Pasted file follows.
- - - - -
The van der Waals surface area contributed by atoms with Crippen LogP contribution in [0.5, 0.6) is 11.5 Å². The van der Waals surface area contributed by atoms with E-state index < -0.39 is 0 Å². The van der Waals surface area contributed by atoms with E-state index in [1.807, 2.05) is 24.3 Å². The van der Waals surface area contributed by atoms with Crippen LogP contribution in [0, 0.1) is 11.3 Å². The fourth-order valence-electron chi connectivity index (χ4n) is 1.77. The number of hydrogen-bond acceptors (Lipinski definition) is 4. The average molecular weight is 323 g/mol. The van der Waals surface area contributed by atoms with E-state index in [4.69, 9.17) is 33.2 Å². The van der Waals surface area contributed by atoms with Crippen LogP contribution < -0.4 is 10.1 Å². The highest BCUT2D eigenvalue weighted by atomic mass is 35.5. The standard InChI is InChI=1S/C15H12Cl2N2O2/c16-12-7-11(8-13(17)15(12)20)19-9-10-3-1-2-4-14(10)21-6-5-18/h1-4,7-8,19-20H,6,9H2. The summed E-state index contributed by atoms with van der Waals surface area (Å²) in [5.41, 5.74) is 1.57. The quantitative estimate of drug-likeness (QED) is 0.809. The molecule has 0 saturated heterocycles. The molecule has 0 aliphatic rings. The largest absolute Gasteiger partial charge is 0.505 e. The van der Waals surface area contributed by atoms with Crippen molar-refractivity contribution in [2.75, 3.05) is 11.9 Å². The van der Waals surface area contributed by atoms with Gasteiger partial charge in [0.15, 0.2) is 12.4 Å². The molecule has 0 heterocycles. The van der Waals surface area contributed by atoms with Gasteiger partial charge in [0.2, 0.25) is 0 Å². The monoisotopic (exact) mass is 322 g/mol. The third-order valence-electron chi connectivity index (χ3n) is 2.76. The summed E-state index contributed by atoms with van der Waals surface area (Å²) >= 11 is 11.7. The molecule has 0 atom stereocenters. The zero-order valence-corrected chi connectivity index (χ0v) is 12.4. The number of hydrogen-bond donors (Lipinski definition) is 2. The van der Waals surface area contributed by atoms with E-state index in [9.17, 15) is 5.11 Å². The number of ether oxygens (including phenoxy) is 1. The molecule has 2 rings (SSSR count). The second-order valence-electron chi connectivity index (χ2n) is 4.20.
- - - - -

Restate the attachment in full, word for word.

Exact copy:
The van der Waals surface area contributed by atoms with Crippen LogP contribution in [0.5, 0.6) is 11.5 Å². The van der Waals surface area contributed by atoms with E-state index < -0.39 is 0 Å². The van der Waals surface area contributed by atoms with E-state index in [1.807, 2.05) is 24.3 Å². The van der Waals surface area contributed by atoms with Crippen LogP contribution in [0, 0.1) is 11.3 Å². The fourth-order valence-electron chi connectivity index (χ4n) is 1.77. The number of hydrogen-bond acceptors (Lipinski definition) is 4. The average molecular weight is 323 g/mol. The van der Waals surface area contributed by atoms with E-state index in [4.69, 9.17) is 33.2 Å². The van der Waals surface area contributed by atoms with Crippen LogP contribution < -0.4 is 10.1 Å². The highest BCUT2D eigenvalue weighted by atomic mass is 35.5. The standard InChI is InChI=1S/C15H12Cl2N2O2/c16-12-7-11(8-13(17)15(12)20)19-9-10-3-1-2-4-14(10)21-6-5-18/h1-4,7-8,19-20H,6,9H2. The summed E-state index contributed by atoms with van der Waals surface area (Å²) in [5.41, 5.74) is 1.57. The quantitative estimate of drug-likeness (QED) is 0.809. The molecule has 0 saturated heterocycles. The molecule has 0 aliphatic rings. The largest absolute Gasteiger partial charge is 0.505 e. The van der Waals surface area contributed by atoms with Crippen molar-refractivity contribution in [2.75, 3.05) is 11.9 Å². The van der Waals surface area contributed by atoms with Gasteiger partial charge in [0.15, 0.2) is 12.4 Å². The molecule has 0 heterocycles. The van der Waals surface area contributed by atoms with Gasteiger partial charge in [0.2, 0.25) is 0 Å². The monoisotopic (exact) mass is 322 g/mol. The third-order valence-electron chi connectivity index (χ3n) is 2.76. The summed E-state index contributed by atoms with van der Waals surface area (Å²) >= 11 is 11.7. The molecule has 0 atom stereocenters. The zero-order valence-corrected chi connectivity index (χ0v) is 12.4. The number of hydrogen-bond donors (Lipinski definition) is 2. The van der Waals surface area contributed by atoms with E-state index in [9.17, 15) is 5.11 Å². The number of ether oxygens (including phenoxy) is 1. The molecule has 2 rings (SSSR count). The second-order valence-electron chi connectivity index (χ2n) is 4.20.